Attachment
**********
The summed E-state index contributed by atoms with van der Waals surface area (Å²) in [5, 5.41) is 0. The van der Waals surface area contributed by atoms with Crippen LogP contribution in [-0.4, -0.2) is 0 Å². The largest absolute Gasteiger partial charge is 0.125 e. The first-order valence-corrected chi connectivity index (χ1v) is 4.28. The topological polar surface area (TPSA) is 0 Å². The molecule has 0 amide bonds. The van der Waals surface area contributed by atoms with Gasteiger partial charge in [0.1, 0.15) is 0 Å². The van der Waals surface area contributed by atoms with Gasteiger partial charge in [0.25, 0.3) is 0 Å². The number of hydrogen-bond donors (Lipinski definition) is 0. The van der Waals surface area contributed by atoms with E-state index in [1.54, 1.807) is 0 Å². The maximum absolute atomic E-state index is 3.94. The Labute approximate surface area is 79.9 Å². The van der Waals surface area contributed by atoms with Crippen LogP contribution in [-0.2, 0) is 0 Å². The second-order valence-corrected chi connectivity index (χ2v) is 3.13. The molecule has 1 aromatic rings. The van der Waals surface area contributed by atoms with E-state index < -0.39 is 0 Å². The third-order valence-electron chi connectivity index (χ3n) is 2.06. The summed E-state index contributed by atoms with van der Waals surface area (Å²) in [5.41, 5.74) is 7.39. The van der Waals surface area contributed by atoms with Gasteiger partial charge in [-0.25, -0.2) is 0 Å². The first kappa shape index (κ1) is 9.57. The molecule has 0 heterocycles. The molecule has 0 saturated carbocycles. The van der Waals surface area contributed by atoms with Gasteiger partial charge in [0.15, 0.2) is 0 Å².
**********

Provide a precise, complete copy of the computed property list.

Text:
The summed E-state index contributed by atoms with van der Waals surface area (Å²) in [5, 5.41) is 0. The van der Waals surface area contributed by atoms with Crippen LogP contribution in [-0.4, -0.2) is 0 Å². The largest absolute Gasteiger partial charge is 0.125 e. The first-order valence-corrected chi connectivity index (χ1v) is 4.28. The topological polar surface area (TPSA) is 0 Å². The molecule has 0 amide bonds. The van der Waals surface area contributed by atoms with Gasteiger partial charge in [0.1, 0.15) is 0 Å². The van der Waals surface area contributed by atoms with Gasteiger partial charge in [0.25, 0.3) is 0 Å². The number of hydrogen-bond donors (Lipinski definition) is 0. The van der Waals surface area contributed by atoms with E-state index in [1.54, 1.807) is 0 Å². The maximum absolute atomic E-state index is 3.94. The Labute approximate surface area is 79.9 Å². The van der Waals surface area contributed by atoms with Crippen LogP contribution in [-0.2, 0) is 0 Å². The second-order valence-corrected chi connectivity index (χ2v) is 3.13. The molecule has 1 aromatic rings. The van der Waals surface area contributed by atoms with E-state index < -0.39 is 0 Å². The third-order valence-electron chi connectivity index (χ3n) is 2.06. The summed E-state index contributed by atoms with van der Waals surface area (Å²) in [5.41, 5.74) is 7.39. The van der Waals surface area contributed by atoms with Gasteiger partial charge in [-0.25, -0.2) is 0 Å². The first kappa shape index (κ1) is 9.57. The molecule has 0 heterocycles. The molecule has 0 saturated carbocycles. The van der Waals surface area contributed by atoms with Gasteiger partial charge in [0.15, 0.2) is 0 Å².